Pensions talks between unions and the government have ended with the announcement of a detailed final offer from ministers.
The proposals will see the final salary scheme scrapped in favour of one based on an employee’s “career average” earnings, the retirement age raised in line with the state pension age and increased contributions.
However, the negotiations have also ensured that many older workers will be shielded from the full financial impact of the changes.
In addition, all staff formally transferred from the NHS into the private sector will retain their NHS pension. Previously, they were only eligible for a “broadly comparable” pension paid for by their new employer.
Alongside the pensions deal, a review has been announced into whether staff working for private firms carrying out NHS work should receive the NHS pension, even where they have not been transferred through TUPE regulations.
Royal College of Nursing general secretary and chief executive Peter Carter said: “ We will now consider in detail the substance of these proposals and what they mean for members. However, the fundamental issues of concern remain the same.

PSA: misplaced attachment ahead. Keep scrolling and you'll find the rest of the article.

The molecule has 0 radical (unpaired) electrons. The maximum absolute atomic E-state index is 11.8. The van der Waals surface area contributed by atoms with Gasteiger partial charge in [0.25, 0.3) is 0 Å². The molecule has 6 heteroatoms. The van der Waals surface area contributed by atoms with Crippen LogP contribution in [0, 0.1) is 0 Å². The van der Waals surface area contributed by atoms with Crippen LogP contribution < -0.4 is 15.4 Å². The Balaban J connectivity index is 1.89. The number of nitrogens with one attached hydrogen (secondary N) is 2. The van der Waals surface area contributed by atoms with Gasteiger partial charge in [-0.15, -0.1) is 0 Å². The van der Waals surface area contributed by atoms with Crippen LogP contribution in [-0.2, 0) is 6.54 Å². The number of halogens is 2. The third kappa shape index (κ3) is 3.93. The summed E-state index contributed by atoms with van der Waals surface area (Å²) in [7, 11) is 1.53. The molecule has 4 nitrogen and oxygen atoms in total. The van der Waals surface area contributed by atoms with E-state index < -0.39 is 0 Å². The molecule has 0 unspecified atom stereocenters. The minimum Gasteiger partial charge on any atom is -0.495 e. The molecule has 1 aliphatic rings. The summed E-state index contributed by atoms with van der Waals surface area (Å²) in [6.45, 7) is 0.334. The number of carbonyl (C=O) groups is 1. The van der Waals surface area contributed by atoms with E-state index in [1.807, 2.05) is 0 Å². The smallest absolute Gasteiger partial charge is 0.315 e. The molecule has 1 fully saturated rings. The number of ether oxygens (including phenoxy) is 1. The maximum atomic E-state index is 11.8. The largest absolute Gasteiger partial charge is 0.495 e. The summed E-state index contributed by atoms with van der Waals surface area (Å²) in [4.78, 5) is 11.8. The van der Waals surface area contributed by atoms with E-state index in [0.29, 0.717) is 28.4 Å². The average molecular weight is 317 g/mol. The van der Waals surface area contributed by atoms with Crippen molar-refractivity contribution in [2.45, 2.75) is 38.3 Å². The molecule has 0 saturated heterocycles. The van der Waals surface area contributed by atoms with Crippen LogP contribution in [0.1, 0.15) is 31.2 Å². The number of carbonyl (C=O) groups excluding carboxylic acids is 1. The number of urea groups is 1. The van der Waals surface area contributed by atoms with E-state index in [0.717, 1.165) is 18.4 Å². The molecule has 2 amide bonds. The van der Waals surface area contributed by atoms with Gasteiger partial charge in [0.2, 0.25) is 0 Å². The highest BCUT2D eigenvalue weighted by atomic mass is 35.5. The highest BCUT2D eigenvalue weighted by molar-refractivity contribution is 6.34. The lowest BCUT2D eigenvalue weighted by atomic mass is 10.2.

“The RCN is also continuing to meet with other unions who are carrying out their own member consultations to discuss next steps.”
Unison will ballot members on the changes following an executive meeting on 21 March.
Unison head of health Christina McAnea said: ““The final proposals on the new NHS pension scheme released today have changed significantly from where the negotiations first started.
“It is critical that our members have the final say on these proposals and we will meet with our key health activists before moving to a ballot.
“The new proposals maintain a defined benefit scheme with a move towards career average. In this harsh economic climate it was crucial to ensure that no health worker earning less than £26,000 a year should be hit with an increase in their pension payments this year.
“In addition, scheme members within 10 years of retirement will receive protection. We know that pensions can be very complex and we will be doing all we can to ensure that the members get the advice they need to make an informed decision in the ballot.”